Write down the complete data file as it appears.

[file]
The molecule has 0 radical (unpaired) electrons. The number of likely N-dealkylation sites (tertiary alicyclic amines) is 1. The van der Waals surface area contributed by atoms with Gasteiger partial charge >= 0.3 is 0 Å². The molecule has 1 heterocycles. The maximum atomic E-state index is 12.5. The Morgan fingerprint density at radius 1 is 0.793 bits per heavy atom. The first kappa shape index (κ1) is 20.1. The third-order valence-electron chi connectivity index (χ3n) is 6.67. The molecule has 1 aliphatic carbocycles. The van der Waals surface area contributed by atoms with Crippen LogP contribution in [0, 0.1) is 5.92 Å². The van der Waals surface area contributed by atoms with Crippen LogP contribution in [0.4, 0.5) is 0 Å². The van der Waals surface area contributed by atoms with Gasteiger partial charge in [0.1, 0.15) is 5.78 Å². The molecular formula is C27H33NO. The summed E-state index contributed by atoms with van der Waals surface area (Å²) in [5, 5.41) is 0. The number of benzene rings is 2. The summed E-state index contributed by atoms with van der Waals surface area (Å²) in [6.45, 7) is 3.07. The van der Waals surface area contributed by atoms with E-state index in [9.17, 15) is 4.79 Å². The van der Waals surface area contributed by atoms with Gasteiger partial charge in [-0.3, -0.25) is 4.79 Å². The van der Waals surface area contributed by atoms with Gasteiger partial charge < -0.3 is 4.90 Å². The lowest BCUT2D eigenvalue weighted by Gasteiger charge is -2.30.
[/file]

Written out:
The molecule has 0 radical (unpaired) electrons. The number of likely N-dealkylation sites (tertiary alicyclic amines) is 1. The van der Waals surface area contributed by atoms with Gasteiger partial charge >= 0.3 is 0 Å². The molecule has 1 heterocycles. The maximum atomic E-state index is 12.5. The Morgan fingerprint density at radius 1 is 0.793 bits per heavy atom. The first kappa shape index (κ1) is 20.1. The third-order valence-electron chi connectivity index (χ3n) is 6.67. The molecule has 1 aliphatic carbocycles. The van der Waals surface area contributed by atoms with Crippen LogP contribution in [0, 0.1) is 5.92 Å². The van der Waals surface area contributed by atoms with Crippen LogP contribution in [0.4, 0.5) is 0 Å². The van der Waals surface area contributed by atoms with Gasteiger partial charge in [0.1, 0.15) is 5.78 Å². The molecular formula is C27H33NO. The summed E-state index contributed by atoms with van der Waals surface area (Å²) in [5, 5.41) is 0. The number of benzene rings is 2. The summed E-state index contributed by atoms with van der Waals surface area (Å²) in [6.45, 7) is 3.07. The van der Waals surface area contributed by atoms with E-state index in [9.17, 15) is 4.79 Å². The van der Waals surface area contributed by atoms with Gasteiger partial charge in [-0.3, -0.25) is 4.79 Å². The van der Waals surface area contributed by atoms with Gasteiger partial charge < -0.3 is 4.90 Å². The lowest BCUT2D eigenvalue weighted by Gasteiger charge is -2.30.